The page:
# Concatenating wide character strings

I just wrote this code to concatenate two wide characters strings. Could someone please comment if it looks OK? (seems to work at least).

SomeStringClass amount = Window->get_text();
wchar_t strAmount[100] = L"Amount: "; // I know I could remove 100 from here too
wchar_t *ptr = wcscat( strAmount, amount.c_str() );
SomeStringClass  final;
final.set(ptr, 10 /* 10 is roughly due to length of Amount line 2*/ + amount.length());


Now, final contains what I wanted (e.g. "Amount: 123").

• Why not just use std::wstring? May 23 '13 at 12:12
• @Yuushi: Instead of SomeStringClass? (I'll consider that). Just I am programming on a device and it has its own support of strings in the form of SomeStringClass May 23 '13 at 12:14

Firstly, avoid the non-n versions of (w)str_ functions. You've got a buffer overflow just begging to happen here - if amount.length() > 100 - 8, it'll overflow your buffer, causing undefined behaviour and general bad times. Use wcsncat instead:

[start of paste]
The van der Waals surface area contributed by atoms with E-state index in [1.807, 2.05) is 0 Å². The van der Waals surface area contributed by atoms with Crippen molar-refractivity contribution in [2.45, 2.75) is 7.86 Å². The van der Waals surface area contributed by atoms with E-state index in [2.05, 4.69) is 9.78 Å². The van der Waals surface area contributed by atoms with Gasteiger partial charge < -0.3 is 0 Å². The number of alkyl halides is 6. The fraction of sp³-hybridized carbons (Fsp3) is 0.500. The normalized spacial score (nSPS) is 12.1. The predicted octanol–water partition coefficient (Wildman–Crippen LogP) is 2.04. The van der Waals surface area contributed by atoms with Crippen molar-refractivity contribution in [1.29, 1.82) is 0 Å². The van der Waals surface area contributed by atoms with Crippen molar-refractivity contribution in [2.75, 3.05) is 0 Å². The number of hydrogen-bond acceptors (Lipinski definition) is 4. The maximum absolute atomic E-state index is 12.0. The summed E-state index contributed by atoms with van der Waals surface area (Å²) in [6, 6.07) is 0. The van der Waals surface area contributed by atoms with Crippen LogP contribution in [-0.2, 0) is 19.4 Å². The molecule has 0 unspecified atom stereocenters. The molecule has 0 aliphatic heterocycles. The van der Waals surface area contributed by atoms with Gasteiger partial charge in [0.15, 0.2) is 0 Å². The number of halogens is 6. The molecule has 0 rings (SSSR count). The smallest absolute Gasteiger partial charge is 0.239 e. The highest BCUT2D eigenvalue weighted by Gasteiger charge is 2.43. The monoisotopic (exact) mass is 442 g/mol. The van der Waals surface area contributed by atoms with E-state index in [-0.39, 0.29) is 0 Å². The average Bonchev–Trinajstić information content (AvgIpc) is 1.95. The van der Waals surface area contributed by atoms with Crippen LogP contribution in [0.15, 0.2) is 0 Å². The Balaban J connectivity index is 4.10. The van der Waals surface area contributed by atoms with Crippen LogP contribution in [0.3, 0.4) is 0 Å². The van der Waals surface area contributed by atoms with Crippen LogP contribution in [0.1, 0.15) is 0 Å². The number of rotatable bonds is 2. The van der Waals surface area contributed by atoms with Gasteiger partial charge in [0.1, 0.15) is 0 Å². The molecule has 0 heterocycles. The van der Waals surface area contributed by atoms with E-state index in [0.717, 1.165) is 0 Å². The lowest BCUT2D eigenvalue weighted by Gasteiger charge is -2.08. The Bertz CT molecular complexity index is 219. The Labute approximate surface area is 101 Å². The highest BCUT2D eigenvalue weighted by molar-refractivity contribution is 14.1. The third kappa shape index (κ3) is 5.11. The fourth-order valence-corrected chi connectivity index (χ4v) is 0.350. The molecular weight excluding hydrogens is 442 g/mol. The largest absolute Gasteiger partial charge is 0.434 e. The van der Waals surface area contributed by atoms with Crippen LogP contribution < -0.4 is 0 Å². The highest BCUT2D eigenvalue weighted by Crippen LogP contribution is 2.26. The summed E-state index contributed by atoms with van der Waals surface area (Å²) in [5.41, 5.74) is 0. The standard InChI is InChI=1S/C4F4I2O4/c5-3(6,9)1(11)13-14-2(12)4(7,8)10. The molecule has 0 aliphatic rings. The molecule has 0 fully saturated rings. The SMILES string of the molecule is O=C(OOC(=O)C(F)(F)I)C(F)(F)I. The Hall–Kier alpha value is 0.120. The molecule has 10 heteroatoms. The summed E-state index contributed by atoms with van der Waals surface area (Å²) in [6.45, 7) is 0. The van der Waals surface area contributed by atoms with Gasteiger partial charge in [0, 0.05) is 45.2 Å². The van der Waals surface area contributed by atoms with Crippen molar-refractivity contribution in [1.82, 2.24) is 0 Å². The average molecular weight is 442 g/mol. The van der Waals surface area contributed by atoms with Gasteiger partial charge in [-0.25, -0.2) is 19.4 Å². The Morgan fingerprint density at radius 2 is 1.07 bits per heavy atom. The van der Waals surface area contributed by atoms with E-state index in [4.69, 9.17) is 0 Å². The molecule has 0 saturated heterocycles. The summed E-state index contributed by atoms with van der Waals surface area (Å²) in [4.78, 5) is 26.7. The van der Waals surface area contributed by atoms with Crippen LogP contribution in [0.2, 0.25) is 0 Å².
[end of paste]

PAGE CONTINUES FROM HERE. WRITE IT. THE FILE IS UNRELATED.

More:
static const unsigned kstrMax = 100;
wchar_t strAmount[kstrMax] = L"Amount: ";
wchar_t* ptr = wcsncat(strAmount, amount.c_str(), kstrMax - amount.length() - 1);


In fact, we have to be even more careful here, because there's still a bug in the above code (I left it in because I only caught it when modifying my example - it's easy to make mistakes). Say amount.length() > kstrMax, then you'd think the value kstrMax - amount.length() would be below zero, but being unsigned, it will silently overflow, and will instead be some very large positive value, hence we could still easily overwrite the buffer size with this if amount is large enough.

static const unsigned kstrMax = 100;
unsigned currentBufferSize = kstrMax;
wchar_t strAmount[kstrMax] = L"Amount: ";
if(amount.length() >= kstrMax - 8) {
//find out the difference, remake your buffer and copy across
currentBufferSize = newBufferSize;
}
wchar_t* ptr = wcsncat(strAmount, amount.c_str(), currentBufferSize - amount.length());


From the looks of it, the amount entered is meant to be a small numeric value. Never assume anything about input. Anything that a user touches must be sanitized before you blindly use it.

std::wstring would make this fiddling about go away:

std::wstring strAmount("Amount: ");
strAmount += amount.c_str();
final.set(strAmount.c_str(), strAmount.size());